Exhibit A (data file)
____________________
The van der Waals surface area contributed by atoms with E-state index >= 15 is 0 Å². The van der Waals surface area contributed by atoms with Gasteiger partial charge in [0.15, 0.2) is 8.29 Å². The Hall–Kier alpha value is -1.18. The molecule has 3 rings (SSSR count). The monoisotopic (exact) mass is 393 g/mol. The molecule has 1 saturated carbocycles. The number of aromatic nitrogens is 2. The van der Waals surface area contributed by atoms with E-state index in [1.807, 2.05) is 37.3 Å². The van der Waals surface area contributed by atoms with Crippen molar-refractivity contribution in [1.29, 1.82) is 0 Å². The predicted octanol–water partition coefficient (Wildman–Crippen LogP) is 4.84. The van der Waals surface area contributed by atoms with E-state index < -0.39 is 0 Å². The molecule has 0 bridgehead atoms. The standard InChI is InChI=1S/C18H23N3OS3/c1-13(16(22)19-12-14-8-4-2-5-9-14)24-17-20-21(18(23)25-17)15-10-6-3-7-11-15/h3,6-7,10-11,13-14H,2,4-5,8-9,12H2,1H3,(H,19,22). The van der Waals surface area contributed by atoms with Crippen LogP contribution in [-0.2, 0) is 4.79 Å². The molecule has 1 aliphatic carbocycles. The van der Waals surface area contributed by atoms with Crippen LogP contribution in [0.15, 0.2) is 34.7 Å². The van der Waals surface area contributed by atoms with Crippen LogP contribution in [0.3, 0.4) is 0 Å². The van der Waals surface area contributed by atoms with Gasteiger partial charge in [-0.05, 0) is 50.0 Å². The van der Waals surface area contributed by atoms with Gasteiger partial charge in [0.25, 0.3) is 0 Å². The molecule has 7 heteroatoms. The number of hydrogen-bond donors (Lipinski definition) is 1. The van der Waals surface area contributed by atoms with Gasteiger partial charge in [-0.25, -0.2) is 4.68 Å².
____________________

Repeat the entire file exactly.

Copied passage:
The van der Waals surface area contributed by atoms with E-state index >= 15 is 0 Å². The van der Waals surface area contributed by atoms with Gasteiger partial charge in [0.15, 0.2) is 8.29 Å². The Hall–Kier alpha value is -1.18. The molecule has 3 rings (SSSR count). The monoisotopic (exact) mass is 393 g/mol. The molecule has 1 saturated carbocycles. The number of aromatic nitrogens is 2. The van der Waals surface area contributed by atoms with E-state index in [1.807, 2.05) is 37.3 Å². The van der Waals surface area contributed by atoms with Crippen molar-refractivity contribution in [1.29, 1.82) is 0 Å². The predicted octanol–water partition coefficient (Wildman–Crippen LogP) is 4.84. The van der Waals surface area contributed by atoms with E-state index < -0.39 is 0 Å². The molecule has 0 bridgehead atoms. The standard InChI is InChI=1S/C18H23N3OS3/c1-13(16(22)19-12-14-8-4-2-5-9-14)24-17-20-21(18(23)25-17)15-10-6-3-7-11-15/h3,6-7,10-11,13-14H,2,4-5,8-9,12H2,1H3,(H,19,22). The van der Waals surface area contributed by atoms with Crippen LogP contribution in [-0.2, 0) is 4.79 Å². The molecule has 1 aliphatic carbocycles. The van der Waals surface area contributed by atoms with Crippen LogP contribution in [0.15, 0.2) is 34.7 Å². The van der Waals surface area contributed by atoms with Crippen LogP contribution in [0.3, 0.4) is 0 Å². The van der Waals surface area contributed by atoms with Gasteiger partial charge in [-0.05, 0) is 50.0 Å². The van der Waals surface area contributed by atoms with Gasteiger partial charge in [0.25, 0.3) is 0 Å². The molecule has 7 heteroatoms. The number of hydrogen-bond donors (Lipinski definition) is 1. The van der Waals surface area contributed by atoms with Gasteiger partial charge in [-0.25, -0.2) is 4.68 Å².